Oral Semaglutide, the First Ingestible Glucagon-Like Peptide-1 Receptor Agonist: Could It Be a Magic Bullet for Type 2 Diabetes?
- The gastrointestinal tract secretes gut hormones in response to food consumption, and some of these stimulate insulin secretion. Glucagon-like peptide-1 (GLP-1) is an incretin peptide hormone released from the lower digestive tract that stimulates insulin secretion, suppresses glucagon secretion, and decreases hunger. GLP-1 receptor agonist (GLP-1RA) mimics the action of endogenous GLP-1, consequently reversing hyperglycemia and causing weight reduction, demonstrating its efficacy as an antidiabetic and antiobesity agent. Previously restricted to injection only, the invention of the absorption enhancer sodium N-(8-[2-hydroxybenzoyl]amino) caprylate resulted in the development of oral semaglutide, the first ingestible GLP-1RA. Oral semaglutide demonstrated its efficacy in glycemic management and body weight loss with a low risk of hypoglycemia as a monotherapy and in combination with other hypoglycemic medications in its clinical trial programs named Peptide Innovation for Early Diabetes Treatment. Consistent with other injectable GLP-1RAs, gastrointestinal side effects were often reported. Additionally, cardiovascular safety was established by demonstrating that oral semaglutide was not inferior to a placebo in terms of cardiovascular outcomes. Thus, oral semaglutide represents a novel treatment option that is particularly well-suited for patients with type 2 diabetes and/or obesity.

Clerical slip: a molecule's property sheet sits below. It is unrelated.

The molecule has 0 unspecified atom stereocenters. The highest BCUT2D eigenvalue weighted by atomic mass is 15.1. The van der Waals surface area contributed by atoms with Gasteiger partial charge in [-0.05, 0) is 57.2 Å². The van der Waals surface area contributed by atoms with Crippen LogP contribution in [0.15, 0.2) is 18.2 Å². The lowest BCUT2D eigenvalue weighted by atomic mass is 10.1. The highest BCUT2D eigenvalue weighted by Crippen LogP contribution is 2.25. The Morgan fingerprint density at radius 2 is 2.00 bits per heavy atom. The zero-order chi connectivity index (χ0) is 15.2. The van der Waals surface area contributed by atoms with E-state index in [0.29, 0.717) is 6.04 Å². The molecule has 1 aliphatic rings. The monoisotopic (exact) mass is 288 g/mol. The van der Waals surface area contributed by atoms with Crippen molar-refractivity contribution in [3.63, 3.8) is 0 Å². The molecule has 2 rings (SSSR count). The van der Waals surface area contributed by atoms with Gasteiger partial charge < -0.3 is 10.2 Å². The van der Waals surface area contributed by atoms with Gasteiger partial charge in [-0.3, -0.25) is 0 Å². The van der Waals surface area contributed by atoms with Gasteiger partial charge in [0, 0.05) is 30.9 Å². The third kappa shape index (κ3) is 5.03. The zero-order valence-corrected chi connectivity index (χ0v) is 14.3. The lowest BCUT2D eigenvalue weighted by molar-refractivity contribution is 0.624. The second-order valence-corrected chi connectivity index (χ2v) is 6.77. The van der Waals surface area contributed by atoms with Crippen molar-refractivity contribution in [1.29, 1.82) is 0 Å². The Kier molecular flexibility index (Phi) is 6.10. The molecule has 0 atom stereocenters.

- 김휘승; 정창희
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- GLP-1 receptor; obesity; semaglutide; type 2 diabetes
- INTERNATIONAL JOURNAL OF MOLECULAR SCIENCES
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